Boy, That Was a Close Shave!
While I was shaving the other day, and musing on the true meaning of life, it suddenly occurred to me that I was performing a task I had performed approximately 25,000 times before. So struck was I by this, that I decided that my faithful readers would have to wait a bit longer to find out what their existence really meant.
There is evidence, although a bit sketchy if you ask me, that men began shaving about 100,000 years ago. Well, shaving might not be an exact description. It seems the cave men would remove unwanted facial hair by plucking it out with used calm shells. In more recent times, women have been known to pluck out unruly hair from their eyebrows in a similar manner. Indeed, in the 1930s they often plucked all the hair from their eyebrows, then painted on a more acceptable version with something called (still) an eyebrow pencil. Some very bizarre effects were obtained, but that’s fashion for you.
It wasn’t until about 3,000 B.C. that something resembling a razor appeared, in Egypt of course. Thin pieces of sharpened copper apparently did the job. Surviving images often show men with spade-like chin whiskers, but otherwise smooth of face. By the time the Greeks came along, as shown in surviving sculptures and urns, the fashion seems to have gone back and forth between the smooth-shaven and the full bearded. When the Romans entered the stage, beards seem to have gone completely out of fashion.
One of the reasons seems to have been that they had mastered steel-making. In addition to sword and knife blades for hacking away at those pesky barbarians and dispatching unwanted emperors, they could now sharpen and hone a blade that made shaving bearable. This technology also made scissors more useful for cutting one’s hair, which made short hair fashionable for the first time.
For hundreds of years thereafter, whether one had a beard or not, or long or short hair, was – for the rich, at least – a matter of taste and fashion. Long hair, no beard? No hair, but luxuriant beard? Bald, but bewigged? The Rasputin look? All were available. Eventually, the foldable straight razor became the implement of choice, whether wielded by the gentleman himself of his barber.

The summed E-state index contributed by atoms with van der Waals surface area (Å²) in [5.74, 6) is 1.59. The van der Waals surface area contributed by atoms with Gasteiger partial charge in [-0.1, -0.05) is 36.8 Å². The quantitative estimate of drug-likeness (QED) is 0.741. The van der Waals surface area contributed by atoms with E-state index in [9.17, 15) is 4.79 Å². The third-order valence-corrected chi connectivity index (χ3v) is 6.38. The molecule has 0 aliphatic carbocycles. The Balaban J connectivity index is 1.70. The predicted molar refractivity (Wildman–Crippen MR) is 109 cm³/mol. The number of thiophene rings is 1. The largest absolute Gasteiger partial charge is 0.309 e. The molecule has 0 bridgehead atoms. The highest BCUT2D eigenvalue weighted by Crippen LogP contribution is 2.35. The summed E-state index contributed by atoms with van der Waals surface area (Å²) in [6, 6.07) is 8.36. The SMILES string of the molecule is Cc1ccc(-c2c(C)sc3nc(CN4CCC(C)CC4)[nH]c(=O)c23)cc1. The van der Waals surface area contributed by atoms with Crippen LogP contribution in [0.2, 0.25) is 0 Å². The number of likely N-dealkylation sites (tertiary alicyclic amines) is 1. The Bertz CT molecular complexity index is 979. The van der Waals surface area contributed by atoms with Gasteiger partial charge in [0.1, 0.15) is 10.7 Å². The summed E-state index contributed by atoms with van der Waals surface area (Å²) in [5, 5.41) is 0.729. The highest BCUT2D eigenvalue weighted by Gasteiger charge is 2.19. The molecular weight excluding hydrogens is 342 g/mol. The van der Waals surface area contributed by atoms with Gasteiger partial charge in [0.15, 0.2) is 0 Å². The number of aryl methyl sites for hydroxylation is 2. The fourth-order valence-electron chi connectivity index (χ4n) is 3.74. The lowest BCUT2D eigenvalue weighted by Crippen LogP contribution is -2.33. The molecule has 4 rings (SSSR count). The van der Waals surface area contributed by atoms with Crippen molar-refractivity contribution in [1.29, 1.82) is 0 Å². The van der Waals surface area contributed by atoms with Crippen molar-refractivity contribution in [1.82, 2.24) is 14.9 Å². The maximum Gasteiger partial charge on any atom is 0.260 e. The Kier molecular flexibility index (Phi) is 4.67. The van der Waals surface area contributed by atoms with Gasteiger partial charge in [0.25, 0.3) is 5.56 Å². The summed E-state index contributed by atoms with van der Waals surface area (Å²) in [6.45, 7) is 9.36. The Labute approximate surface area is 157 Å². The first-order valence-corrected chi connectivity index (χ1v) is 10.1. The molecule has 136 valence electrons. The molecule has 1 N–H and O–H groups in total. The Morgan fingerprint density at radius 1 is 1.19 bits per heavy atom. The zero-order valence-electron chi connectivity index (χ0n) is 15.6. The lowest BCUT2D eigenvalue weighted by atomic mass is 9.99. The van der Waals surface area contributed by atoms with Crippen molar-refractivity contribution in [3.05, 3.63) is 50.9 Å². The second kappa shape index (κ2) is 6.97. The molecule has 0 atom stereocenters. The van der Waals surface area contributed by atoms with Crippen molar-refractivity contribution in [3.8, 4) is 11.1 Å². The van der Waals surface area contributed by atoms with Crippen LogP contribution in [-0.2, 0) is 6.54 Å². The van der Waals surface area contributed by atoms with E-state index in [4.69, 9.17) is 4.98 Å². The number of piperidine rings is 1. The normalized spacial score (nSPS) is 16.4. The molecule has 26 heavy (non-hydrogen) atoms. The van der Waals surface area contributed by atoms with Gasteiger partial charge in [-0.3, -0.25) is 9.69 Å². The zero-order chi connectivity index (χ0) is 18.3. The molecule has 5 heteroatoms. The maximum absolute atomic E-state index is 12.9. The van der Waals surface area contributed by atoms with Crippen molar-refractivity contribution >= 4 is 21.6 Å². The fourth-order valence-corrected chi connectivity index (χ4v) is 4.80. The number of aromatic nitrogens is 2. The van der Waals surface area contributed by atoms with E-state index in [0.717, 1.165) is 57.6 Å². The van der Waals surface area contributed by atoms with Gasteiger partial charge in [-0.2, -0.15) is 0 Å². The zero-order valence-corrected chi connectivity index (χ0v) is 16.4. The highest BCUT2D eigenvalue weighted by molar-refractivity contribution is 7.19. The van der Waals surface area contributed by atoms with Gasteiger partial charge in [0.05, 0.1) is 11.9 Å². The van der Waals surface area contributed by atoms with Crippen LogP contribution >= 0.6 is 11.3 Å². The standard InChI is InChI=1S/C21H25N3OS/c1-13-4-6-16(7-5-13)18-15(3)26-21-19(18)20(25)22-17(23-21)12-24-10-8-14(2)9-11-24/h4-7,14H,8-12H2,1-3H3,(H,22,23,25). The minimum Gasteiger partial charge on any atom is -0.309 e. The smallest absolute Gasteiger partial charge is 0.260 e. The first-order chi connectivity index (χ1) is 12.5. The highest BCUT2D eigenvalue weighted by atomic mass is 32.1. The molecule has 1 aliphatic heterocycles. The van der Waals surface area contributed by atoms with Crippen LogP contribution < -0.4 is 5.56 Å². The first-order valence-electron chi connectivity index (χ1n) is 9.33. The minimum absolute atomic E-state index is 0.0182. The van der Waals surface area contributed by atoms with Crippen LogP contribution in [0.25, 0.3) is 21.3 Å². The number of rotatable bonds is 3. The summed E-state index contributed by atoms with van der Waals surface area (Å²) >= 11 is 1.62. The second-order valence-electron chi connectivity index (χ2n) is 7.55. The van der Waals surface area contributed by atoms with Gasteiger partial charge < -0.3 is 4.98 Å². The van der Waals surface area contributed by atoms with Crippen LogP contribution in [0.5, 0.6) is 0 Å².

(As an aside, it was once common for men to go regularly to their barber for a shave. No doubt you’re familiar with the ditty: “shave and a haircut, two bits.” Now rare, the ritual involved wrapping the customer’s face in hot towels, then lathering his face with soap, often using the customer’s personal shaving mug. Using a very sharp straight razor, the barber would sweep the customer’s face clean of the offending beard, then finish the ritual off with a fine and fragrant after-shave lotion. At an upscale shop, a shave and haircut might now cost $100 or more.)
When I first started shaving some 70 years ago, I used an electric machine. As my beard became a bit tougher, I switched to a blade razor. It was a Gillette, which then and now dominates the business. It was started by King Gillette, not to be confused with King Canute. To him, we owe the invention of the safety razor. The blade of choice by the time I started was the double-edged Gillette Blue Blade. In keeping with the time-honored American practice of making its products obsolete on a regular basis, they eventually introduced the Super Blue Blade, followed by the Platinum Blade (actually stainless steel).
Having exhausted the possibilities of the double-edged blade, they then began selling cartridge razors and blades. Their latest iteration, the Gillette Labs Exfoliating Razor, not only slices away your beard with five blades, but gets rid of your foliates! The cheapest cost per blade is about $3.50. Since I’m not afflicted with foliates, I get similar 5-blade cartridges from Harry’s for less than $2.00 each. They do a good job, and I kind of like the name.
Historically, women have used similar razors to shave their legs, underarms, and what has come to be known as the “bikini line.” It seems to me that shaving one’s private parts is fraught with danger, but I’m told that even some men do it. I find this hard to believe, but then I’ve never understood tattoos or body-piercing either. Apparently neither God nor Mother Nature (or simple biology) can be trusted to get things right.
Finally, I tried to grow a beard once. I discovered that my beard was heavier on the left side of my face than the right, resulting in a strange lopsided effect. I do admire a fine beard, and have friends who sport them. If you wish to see beards a plenty, as well as tattoos and interesting body piercings, you would do well to walk the streets of Wicker Park, Bucktown and Logan Square in Chicago. That is the domain of the hipster. The women will look much the same, except (mostly) for the beards.
Copyright 2022, Patrick F. Cannon